ALTERNATING CURRENT: the GRAND and the DIMINUTIVE

Grand and diminutive,

vast and intimate – these are

my alternating currents.

Five days in the Sonoran desert

allowed me to exercise

my predilection

for absorption in the

distant and near.

 

Sunrise, Sulphur Springs Valley, Arizona :

Weed seeds by the San Pedro River:

 Desert grass in winter:

 

Desert grasses, distant mountains; Cochise, Arizona:

Dried flower heads in the desert:

Going to seed in the desert:

 

The Dragoon Mountains:

An unidentified flower at the Desert Botanical Garden in Phoenix:

Roadside grasses and the Chiricahuas:

Soaptree yucca (Yucca elata) and power plant, Cochise, Arizona:

Sulphur Springs Valley from the Chiricahua Mountains:

Mesquite with granite outcrops at the Amerind Museum in Dragoon, Arizona:

Desert plants:

 

Evening at Whitewater Draw, Arizona:

The southeastern corner of Arizona is a fascinating mix of varied desert habitats, subtle colors, wide open spaces and amazing mountains. For our trip, we flew down to Phoenix, where we picked up a rental car and drove to Tucson. At the lively Union Public House, we enjoyed a wonderful evening with old friends from back east who just happened to be in Tucson that week. The next morning we drove southeast along Route 10 to the Sulphur Springs Valley, where gravel and dirt roads led us the final miles to our little hand-built adobe cottage in Cochise, hard by the Dragoon Mountains. Each day we explored the valley and the mountains on either side of it. I will post more photos soon!

 

 

 

 


26 comments

  1. Such a fantastic series of photos ~ a far cry from the glory of the Cascades and Olympics of the PNW, but also a bit like the eastern parts of Washington and Oregon. Beautiful lighting in all ~ the going to seed in the desert shots were inspiring.

  2. I especially love the vistas of the Dragoon Mountains and the Sulphur Springs Valley…your trip was productive! Looking forward to seeing more…

  3. Some lovely desert atmosphere here. Quite a change from the PNW. We’ll be heading down south shortly, too! Pity our paths aren’t likely to cross.

  4. What beautiful images! Your macro shots are filled with such lovely soft light and tones. Love that roadside image with the glowing grasses. Wonderful post, thanks for sharing!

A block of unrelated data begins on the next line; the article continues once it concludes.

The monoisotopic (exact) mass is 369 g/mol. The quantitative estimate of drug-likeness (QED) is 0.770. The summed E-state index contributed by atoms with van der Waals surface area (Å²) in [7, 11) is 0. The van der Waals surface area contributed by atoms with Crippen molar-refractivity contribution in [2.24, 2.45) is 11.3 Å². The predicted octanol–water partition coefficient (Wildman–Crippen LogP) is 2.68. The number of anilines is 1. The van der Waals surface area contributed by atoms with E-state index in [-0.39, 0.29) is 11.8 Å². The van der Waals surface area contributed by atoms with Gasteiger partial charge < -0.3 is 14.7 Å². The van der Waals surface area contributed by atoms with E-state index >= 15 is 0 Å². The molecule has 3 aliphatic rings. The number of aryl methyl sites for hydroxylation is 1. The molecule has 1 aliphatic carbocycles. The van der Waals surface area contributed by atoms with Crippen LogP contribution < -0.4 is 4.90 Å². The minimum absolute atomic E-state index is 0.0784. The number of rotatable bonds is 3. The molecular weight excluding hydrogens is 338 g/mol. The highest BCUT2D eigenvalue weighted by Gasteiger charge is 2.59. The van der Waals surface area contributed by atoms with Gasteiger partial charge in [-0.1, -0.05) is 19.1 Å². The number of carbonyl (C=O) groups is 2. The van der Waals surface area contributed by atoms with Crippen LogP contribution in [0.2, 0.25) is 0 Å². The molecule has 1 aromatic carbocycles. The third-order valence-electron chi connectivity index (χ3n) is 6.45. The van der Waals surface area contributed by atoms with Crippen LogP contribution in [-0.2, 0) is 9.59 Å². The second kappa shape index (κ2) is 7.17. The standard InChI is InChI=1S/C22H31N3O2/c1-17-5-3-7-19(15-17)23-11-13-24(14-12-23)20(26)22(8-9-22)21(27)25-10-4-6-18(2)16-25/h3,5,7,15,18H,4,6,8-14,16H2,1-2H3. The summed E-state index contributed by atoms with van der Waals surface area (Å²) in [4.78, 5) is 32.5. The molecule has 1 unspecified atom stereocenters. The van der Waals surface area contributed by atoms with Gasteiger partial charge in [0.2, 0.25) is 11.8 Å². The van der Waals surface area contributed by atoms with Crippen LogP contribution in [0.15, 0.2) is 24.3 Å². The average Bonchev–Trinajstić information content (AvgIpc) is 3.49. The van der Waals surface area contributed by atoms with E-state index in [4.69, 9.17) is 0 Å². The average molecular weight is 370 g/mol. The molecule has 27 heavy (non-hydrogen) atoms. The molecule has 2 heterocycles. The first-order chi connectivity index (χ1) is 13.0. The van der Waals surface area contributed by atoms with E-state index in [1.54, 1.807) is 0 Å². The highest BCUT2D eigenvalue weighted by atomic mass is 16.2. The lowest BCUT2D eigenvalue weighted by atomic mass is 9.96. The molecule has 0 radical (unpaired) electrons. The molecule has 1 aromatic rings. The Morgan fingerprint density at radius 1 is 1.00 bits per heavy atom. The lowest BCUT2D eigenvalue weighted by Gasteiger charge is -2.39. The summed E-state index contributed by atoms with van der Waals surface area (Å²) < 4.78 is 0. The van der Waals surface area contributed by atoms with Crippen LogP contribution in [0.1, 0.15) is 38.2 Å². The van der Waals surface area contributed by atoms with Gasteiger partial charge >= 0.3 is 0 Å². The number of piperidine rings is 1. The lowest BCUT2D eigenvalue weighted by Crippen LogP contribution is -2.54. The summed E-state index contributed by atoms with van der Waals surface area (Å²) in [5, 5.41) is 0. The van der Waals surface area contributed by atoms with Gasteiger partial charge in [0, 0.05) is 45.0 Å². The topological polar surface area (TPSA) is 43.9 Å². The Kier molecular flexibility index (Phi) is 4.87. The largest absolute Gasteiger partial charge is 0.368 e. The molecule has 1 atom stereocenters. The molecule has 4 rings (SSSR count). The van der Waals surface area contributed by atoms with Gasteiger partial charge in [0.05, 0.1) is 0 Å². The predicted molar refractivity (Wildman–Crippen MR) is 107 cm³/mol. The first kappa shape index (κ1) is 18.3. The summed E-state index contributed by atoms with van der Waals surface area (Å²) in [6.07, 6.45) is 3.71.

• The greasses DID really glow, and they grow right up to the asphalt, which was so pretty. The macro ones were mostly done early on an overcast morning, right by the little place where we stayed. Thanks!

  5. Another beautiful series of photos…Love that last shot of Whitewater Draw! And I can’t get the images and thoughts associated with “going to seed in the desert”. Nicely done, Blue!

  6. I’ve never been to Whitewater Draw or the Chiricahuas, I’m embarrassed to say, but I know the birding is awesome down there with species not seen up here in the Phoenix area, so I really need to go. Great photos!

    • Yes – but for birding you should go later, as I’m sure you know. The Mexican species weren’t around when we were there ( a few weeks ago) but since I’ve never been to the southwest at all, I was happy with what I saw – the plants, the views, the colors, the open space, and the birds! But the Sandhill cranes – that’s reason to go in the winter, really. What an experience. And I have to add – the Chiricahuas are just the best! I’d love to get to the other side – by Portal – and see the research station – but like I said, I was happy with what I saw!!

      • Yes, I belong to a Facebook Arizona birding group and a lot of them have gone recently to see the Sandhill Cranes there. Looks like an awesome experience.

  7. I love herons, cranes, egrets – always have – living on the east coast, I never saw Sandhill cranes until a few years ago when I took a trip to Florida. I was driving around back roads and there was a pair in someone’s yard – a very large yard, with a pond – it was so exciting because unexpected. But even with the expectation of Whitewater Draw, there is still much power in the experience, since there are big numbers, a lot of activity, few people, and noise, noise noise! They’re really vocal!)


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